Obliquity to orbit (deg) 28.32 23.44 1.208 Angle between the object’s rotational axis and its orbital axis
Inclination of equator (deg) 28.32 23.44 1.208 Tilt of the object’s equator relative to its orbit

Neptune at opposition (for the next 3 years)

When astronomer talks about Neptune being at opposition, it means that the ice giant, the Earth, and the Sun are aligned in a straight line, with Earth in the middle. During this time, which lasts for a few weeks, Neptune appears brighter and larger in the sky because it’s at its closest point to Earth in its orbit.

Neptune reaches opposition approximately once a year, providing astronomers and stargazers with an amazing opportunity to observe and admire the ice giant planet.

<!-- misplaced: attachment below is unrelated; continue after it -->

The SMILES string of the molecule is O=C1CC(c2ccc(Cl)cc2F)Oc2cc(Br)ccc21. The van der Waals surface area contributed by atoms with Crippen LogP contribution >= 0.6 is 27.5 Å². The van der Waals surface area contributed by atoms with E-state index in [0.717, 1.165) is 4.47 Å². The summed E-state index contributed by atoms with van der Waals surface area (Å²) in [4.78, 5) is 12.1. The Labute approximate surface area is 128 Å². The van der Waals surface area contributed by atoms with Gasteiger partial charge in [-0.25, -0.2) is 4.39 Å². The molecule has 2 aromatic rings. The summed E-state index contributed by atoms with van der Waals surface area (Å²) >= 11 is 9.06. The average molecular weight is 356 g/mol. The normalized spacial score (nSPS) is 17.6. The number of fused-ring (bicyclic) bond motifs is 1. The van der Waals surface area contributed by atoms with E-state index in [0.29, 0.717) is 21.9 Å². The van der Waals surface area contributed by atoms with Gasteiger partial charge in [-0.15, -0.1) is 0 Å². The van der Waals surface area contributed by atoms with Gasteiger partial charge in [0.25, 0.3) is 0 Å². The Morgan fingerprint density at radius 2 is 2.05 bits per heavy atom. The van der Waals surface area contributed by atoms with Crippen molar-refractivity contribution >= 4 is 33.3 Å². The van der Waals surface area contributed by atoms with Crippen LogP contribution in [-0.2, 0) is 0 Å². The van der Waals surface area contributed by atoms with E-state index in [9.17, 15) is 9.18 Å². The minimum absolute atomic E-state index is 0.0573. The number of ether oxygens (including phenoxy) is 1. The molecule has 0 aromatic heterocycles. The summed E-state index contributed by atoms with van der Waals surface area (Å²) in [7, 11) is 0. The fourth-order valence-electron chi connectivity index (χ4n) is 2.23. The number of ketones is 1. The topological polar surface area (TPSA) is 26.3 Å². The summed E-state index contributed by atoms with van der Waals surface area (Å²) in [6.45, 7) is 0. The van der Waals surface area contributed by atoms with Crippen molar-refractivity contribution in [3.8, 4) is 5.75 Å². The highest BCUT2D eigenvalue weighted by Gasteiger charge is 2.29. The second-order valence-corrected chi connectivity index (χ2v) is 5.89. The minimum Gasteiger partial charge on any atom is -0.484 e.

Below you can find a list of opposition dates for the next 3 years:

Date & Time (PDT)Date & Time (UTC)ObjectRight AscensionDeclinationConstellationMagnitudeAngular Size
TUE, 19 SEP 2023 AT 04:0911:09Neptune23h47m00s2°47’SPisces7.82.4
FRI, 20 SEP 2024 AT 17:0800:08Neptune23h55m20s1°56’SPisces7.82.4
TUE, 23 SEP 2025 AT 05:4512:45Neptune00h03m30s1°06’SPisces7.82.4

Just for fun, how long would it take to reach Neptune via different transportation means

Neptune is the farthest planet in the solar system: the average distance between Earth and Neptune is mind blowing 2.8 billion miles (4.5 billion kilometers), so based on that distance, I have calculated the time it would take to reach the ice giant at the speed of different means of transportation.

• On foot (3 mph): approximately 106,575.34 years